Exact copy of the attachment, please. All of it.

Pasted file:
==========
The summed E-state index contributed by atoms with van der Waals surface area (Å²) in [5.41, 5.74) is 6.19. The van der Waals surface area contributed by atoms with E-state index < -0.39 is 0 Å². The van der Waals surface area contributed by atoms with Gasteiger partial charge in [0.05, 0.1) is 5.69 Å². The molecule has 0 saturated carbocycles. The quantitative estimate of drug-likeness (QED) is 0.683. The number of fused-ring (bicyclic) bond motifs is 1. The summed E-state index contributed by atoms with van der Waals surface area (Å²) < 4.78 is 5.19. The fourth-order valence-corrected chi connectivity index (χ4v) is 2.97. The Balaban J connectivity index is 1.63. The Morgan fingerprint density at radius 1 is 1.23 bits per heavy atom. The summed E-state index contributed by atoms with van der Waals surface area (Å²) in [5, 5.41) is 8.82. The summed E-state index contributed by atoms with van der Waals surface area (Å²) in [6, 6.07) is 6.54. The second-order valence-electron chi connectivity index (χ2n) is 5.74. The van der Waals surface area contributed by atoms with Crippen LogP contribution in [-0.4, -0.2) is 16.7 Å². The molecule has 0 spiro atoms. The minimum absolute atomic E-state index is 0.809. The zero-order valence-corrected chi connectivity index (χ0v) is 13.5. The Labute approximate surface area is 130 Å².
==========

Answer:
The summed E-state index contributed by atoms with van der Waals surface area (Å²) in [5.41, 5.74) is 6.19. The van der Waals surface area contributed by atoms with E-state index < -0.39 is 0 Å². The van der Waals surface area contributed by atoms with Gasteiger partial charge in [0.05, 0.1) is 5.69 Å². The molecule has 0 saturated carbocycles. The quantitative estimate of drug-likeness (QED) is 0.683. The number of fused-ring (bicyclic) bond motifs is 1. The summed E-state index contributed by atoms with van der Waals surface area (Å²) < 4.78 is 5.19. The fourth-order valence-corrected chi connectivity index (χ4v) is 2.97. The Balaban J connectivity index is 1.63. The Morgan fingerprint density at radius 1 is 1.23 bits per heavy atom. The summed E-state index contributed by atoms with van der Waals surface area (Å²) in [5, 5.41) is 8.82. The summed E-state index contributed by atoms with van der Waals surface area (Å²) in [6, 6.07) is 6.54. The second-order valence-electron chi connectivity index (χ2n) is 5.74. The van der Waals surface area contributed by atoms with Crippen LogP contribution in [-0.4, -0.2) is 16.7 Å². The molecule has 0 spiro atoms. The minimum absolute atomic E-state index is 0.809. The zero-order valence-corrected chi connectivity index (χ0v) is 13.5. The Labute approximate surface area is 130 Å².